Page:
Tennis elbow is most commonly caused by overuse of the forearm extensor muscles. When these muscles are overstretched or have too much stress placed through them they begin to create micro tears within the common tendon that attaches these muscles to the elbow joint. These micro tears in the tendon create an inflammatory effect which results in pain and discomfort at the elbow and forearm. Pain is most often felt with gripping activities or exercises that require extension of the wrist joint because it is the muscles responsible for these actions that connect to the outside of the elbow. In some cases, patients will also have an underlying component of neck tightness or stiffness which can result in irritation of the nerve that supplies the area around the outside of the elbow joint and forearm.

MANAGEMENT?

To manage tennis elbow your local move forward physiotherapist will assess your elbow, shoulder and neck to determine any factors that may be contributing to your injury. An individualized program and treatment plan will then be prescribed to help reduce the strain on your forearm muscles and tendons in order to best manage your injury and to prevent any ongoing long term pain. A number of techniques may be used throughout your rehabilitation, which may include;
• Deep tissue massage
• Dry needling
• Joint mobilisations
• Stretching exercises
• Strengthening exercises can be incorporated into a Pilates program at both our Quinns Physiotherapy and Jindalee Physiotherapy Move Forward practices.
• Heat and/or ice
• Taping
• Activity modifications, performed under physio supervision at our Hillarys Physiotherapy, located just next to Whitfords Shopping center within Healthy Life Gym.

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Plantar Fasciitis

Plantar Fasciitis

WHO?

  • Active/ sporty people; in particular running sports
  • Overweight/ Pregnant
  • Flat footed (over-pronated feet) or excessively high arches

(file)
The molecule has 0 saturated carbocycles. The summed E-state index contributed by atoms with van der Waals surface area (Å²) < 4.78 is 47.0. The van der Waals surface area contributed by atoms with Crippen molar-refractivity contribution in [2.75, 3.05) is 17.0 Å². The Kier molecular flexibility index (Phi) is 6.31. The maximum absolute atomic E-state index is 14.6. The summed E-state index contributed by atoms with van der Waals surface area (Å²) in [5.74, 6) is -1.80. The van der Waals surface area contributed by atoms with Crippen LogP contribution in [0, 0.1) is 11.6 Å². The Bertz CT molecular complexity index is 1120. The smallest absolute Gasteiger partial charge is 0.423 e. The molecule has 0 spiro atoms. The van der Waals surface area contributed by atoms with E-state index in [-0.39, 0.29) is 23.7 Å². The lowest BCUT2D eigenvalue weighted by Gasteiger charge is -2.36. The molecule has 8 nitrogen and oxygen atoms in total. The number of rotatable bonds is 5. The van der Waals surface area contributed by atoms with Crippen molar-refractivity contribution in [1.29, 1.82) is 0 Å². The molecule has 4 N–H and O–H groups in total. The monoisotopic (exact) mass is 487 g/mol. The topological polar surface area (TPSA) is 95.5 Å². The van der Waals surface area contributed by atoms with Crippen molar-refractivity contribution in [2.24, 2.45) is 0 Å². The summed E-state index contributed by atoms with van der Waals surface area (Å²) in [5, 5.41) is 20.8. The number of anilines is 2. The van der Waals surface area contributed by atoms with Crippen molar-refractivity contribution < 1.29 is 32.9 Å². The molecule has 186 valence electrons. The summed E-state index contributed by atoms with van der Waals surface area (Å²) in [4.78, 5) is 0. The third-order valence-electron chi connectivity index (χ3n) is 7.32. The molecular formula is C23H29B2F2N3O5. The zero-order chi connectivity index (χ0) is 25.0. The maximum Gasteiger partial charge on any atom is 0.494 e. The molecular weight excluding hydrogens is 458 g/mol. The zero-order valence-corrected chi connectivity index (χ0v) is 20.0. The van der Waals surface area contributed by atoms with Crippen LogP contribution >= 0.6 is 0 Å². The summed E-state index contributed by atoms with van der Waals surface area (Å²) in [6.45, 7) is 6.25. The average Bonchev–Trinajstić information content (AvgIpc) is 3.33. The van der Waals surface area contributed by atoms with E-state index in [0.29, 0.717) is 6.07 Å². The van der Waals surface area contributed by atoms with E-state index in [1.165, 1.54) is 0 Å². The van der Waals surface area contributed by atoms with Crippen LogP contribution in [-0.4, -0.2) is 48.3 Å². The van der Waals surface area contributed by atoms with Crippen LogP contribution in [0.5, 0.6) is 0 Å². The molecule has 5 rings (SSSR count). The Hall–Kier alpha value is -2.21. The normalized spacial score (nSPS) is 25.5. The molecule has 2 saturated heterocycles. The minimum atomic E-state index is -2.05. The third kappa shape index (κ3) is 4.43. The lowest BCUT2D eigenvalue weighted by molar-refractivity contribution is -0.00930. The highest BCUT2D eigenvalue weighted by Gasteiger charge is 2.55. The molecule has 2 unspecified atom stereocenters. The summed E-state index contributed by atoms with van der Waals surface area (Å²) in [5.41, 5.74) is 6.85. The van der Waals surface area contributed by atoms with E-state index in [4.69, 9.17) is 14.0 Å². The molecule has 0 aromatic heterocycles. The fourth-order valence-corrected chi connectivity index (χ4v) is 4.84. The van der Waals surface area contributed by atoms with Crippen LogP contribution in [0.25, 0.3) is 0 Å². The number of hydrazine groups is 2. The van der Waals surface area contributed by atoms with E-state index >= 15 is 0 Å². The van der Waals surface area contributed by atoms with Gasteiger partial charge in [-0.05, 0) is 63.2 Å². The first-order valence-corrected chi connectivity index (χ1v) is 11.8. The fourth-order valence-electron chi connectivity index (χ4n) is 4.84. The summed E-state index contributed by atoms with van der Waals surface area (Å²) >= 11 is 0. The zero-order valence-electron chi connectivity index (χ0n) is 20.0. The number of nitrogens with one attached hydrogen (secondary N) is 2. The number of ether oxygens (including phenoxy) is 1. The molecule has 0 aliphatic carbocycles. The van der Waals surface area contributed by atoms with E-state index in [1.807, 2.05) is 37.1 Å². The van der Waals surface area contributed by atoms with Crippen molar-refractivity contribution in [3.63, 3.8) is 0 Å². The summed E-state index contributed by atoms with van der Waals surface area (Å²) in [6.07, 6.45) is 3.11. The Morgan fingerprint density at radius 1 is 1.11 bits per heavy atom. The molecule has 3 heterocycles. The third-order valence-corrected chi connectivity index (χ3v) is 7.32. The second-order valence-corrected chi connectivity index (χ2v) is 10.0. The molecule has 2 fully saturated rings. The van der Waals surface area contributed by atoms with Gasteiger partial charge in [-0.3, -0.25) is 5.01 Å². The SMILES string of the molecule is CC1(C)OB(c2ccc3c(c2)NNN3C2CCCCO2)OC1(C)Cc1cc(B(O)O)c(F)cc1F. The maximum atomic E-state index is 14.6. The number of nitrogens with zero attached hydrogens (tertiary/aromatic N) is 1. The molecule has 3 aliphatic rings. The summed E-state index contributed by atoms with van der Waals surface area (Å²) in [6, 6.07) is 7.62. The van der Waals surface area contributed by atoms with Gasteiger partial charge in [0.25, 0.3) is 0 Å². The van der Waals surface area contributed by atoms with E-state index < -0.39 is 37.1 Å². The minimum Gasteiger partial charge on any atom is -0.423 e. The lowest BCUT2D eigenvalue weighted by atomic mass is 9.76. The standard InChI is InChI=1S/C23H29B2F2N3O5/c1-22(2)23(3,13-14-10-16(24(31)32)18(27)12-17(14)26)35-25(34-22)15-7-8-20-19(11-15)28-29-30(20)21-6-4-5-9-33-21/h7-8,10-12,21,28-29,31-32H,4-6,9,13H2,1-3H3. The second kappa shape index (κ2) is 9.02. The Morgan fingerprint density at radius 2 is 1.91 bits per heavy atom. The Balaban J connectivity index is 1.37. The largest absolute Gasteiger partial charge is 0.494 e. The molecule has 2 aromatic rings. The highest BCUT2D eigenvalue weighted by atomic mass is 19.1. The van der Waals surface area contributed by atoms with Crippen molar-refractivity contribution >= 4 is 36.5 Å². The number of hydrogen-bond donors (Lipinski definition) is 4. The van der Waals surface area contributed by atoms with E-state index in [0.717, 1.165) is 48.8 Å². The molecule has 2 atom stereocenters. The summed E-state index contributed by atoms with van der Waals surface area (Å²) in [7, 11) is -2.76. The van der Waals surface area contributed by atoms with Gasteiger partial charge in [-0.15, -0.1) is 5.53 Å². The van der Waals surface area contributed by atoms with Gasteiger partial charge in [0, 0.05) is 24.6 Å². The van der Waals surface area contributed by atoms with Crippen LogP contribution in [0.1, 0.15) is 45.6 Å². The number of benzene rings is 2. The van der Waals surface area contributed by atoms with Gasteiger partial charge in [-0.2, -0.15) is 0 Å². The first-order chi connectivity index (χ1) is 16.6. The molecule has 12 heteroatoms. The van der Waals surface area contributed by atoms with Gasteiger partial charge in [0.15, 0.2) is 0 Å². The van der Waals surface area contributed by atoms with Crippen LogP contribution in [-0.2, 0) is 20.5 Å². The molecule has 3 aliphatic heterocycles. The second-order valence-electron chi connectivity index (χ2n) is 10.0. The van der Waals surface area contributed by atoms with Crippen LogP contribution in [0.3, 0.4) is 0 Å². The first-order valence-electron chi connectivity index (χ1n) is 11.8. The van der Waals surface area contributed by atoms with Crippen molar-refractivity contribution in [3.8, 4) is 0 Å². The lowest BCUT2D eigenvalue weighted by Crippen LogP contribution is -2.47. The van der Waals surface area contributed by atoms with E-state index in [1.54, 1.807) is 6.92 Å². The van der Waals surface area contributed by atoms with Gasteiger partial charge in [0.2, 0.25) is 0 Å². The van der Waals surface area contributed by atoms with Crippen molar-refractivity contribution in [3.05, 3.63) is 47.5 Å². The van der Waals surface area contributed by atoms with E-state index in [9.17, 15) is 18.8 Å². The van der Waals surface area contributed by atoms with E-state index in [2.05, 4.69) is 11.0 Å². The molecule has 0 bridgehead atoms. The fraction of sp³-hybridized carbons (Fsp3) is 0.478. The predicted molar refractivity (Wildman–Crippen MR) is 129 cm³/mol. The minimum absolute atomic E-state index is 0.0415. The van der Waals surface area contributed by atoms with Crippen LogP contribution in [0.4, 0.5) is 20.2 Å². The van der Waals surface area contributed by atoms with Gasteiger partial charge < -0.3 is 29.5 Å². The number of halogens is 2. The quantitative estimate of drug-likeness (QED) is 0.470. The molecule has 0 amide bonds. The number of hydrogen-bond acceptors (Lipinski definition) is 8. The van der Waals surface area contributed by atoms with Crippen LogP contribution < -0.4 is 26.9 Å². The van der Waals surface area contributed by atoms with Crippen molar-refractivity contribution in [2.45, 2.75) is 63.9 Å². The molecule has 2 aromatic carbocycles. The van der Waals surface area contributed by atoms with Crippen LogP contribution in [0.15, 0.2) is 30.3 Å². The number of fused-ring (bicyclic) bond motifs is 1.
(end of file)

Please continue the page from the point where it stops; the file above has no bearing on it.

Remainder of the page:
WHAT?

Plantar Faciitis is an inflammatory condition that is a common cause of pain at the heel of the foot. The plantar fascia is a connective tissue that helps to support the arch of your foot. It runs along the sole your foot from the bottom of your heel bone up to your toes, and is made up of thick collagen fibres.

 

WHEN?

Inflammation of the plantar fascia can occur from numerous causes, the more common being from overuse and/or poor foot biomechanics.  Overuse typically occurs when a person increases there activity levels suddenly, such as suddenly increasing a running program, which can place increase stress on the fibres making up the plantar fascia. Similarly, when a person has poor foot biomechanics or is overweight/ pregnant, the foot can cave inwards resulting on the plantar fascia being overly stretched.

 

HOW?

Overuse and poor biomechanics overtime leads to small micro tears occurring along the fibres that make up the plantar fascia. This produces an inflammatory effect resulting in the painful symptoms at the heel and/or underneath the sole of the foot. If the fascia is not allowed to heal, persistent inflammation can result in the formation of heel spurs, which is the development of calcium (bone) within the plantar fascia and on top of the heel bone

 

MANAGEMENT?

Treatment and management of plantar fasciitis is normally quite straightforward. Your physiotherapist at our Move Forward Kinross Physiotherapy clinic will assess the whole lower limb, as well as the hip and low back in order to determine the exact cause of the condition. Once assessed, they will provide you with an individualized treatment management plan to assist in your recovery. Your treatment will include a combination of the following;
• Rest
• Ice/ Heat
• Brace/ off-load taping
• Soft tissue massage
• Mobilizations
• Dry needling
• Stretching & strengthening exercises, which can be performed within the gym located at Move Forward Hillarys Physiotherapy
• Activity and exercise modifications to improve lower limb mechanics and posture, which can be performed within our pilates studio at Move Forward Quinns Physiotherapy or Jindalee Physiotherapy